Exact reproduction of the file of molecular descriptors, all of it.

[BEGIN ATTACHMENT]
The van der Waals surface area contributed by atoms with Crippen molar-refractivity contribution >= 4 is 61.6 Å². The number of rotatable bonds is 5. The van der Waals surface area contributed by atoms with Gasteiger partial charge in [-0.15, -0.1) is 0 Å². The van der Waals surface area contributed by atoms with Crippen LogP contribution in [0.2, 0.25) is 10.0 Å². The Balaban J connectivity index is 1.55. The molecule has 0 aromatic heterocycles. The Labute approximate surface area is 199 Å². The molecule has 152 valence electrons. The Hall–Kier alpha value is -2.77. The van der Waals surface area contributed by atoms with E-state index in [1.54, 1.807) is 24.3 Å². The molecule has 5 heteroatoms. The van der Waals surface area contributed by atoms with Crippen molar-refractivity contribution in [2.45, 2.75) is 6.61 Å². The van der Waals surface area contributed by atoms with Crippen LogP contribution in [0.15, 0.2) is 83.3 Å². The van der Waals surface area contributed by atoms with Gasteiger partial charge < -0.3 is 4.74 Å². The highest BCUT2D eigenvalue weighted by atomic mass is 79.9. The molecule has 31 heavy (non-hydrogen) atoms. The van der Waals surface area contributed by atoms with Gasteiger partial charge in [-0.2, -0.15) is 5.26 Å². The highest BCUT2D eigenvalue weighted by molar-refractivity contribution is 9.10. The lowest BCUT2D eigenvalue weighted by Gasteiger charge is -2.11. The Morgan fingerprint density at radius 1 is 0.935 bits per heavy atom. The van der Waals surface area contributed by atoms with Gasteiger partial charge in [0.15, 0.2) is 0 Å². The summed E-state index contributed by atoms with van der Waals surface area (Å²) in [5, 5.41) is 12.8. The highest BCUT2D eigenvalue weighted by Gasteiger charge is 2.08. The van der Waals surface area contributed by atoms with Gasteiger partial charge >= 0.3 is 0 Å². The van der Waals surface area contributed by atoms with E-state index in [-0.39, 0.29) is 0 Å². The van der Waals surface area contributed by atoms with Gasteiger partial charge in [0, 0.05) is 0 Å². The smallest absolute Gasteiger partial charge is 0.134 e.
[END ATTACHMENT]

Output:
The van der Waals surface area contributed by atoms with Crippen molar-refractivity contribution >= 4 is 61.6 Å². The number of rotatable bonds is 5. The van der Waals surface area contributed by atoms with Gasteiger partial charge in [-0.15, -0.1) is 0 Å². The van der Waals surface area contributed by atoms with Crippen LogP contribution in [0.2, 0.25) is 10.0 Å². The Balaban J connectivity index is 1.55. The molecule has 0 aromatic heterocycles. The Labute approximate surface area is 199 Å². The molecule has 152 valence electrons. The Hall–Kier alpha value is -2.77. The van der Waals surface area contributed by atoms with E-state index in [1.54, 1.807) is 24.3 Å². The molecule has 5 heteroatoms. The van der Waals surface area contributed by atoms with Crippen molar-refractivity contribution in [2.45, 2.75) is 6.61 Å². The van der Waals surface area contributed by atoms with Crippen LogP contribution in [0.15, 0.2) is 83.3 Å². The van der Waals surface area contributed by atoms with Gasteiger partial charge < -0.3 is 4.74 Å². The highest BCUT2D eigenvalue weighted by atomic mass is 79.9. The molecule has 31 heavy (non-hydrogen) atoms. The van der Waals surface area contributed by atoms with Gasteiger partial charge in [-0.2, -0.15) is 5.26 Å². The highest BCUT2D eigenvalue weighted by molar-refractivity contribution is 9.10. The lowest BCUT2D eigenvalue weighted by Gasteiger charge is -2.11. The Morgan fingerprint density at radius 1 is 0.935 bits per heavy atom. The van der Waals surface area contributed by atoms with Gasteiger partial charge in [0.15, 0.2) is 0 Å². The summed E-state index contributed by atoms with van der Waals surface area (Å²) in [5, 5.41) is 12.8. The highest BCUT2D eigenvalue weighted by Gasteiger charge is 2.08. The van der Waals surface area contributed by atoms with Gasteiger partial charge >= 0.3 is 0 Å². The van der Waals surface area contributed by atoms with E-state index in [-0.39, 0.29) is 0 Å². The van der Waals surface area contributed by atoms with Gasteiger partial charge in [0, 0.05) is 0 Å². The smallest absolute Gasteiger partial charge is 0.134 e.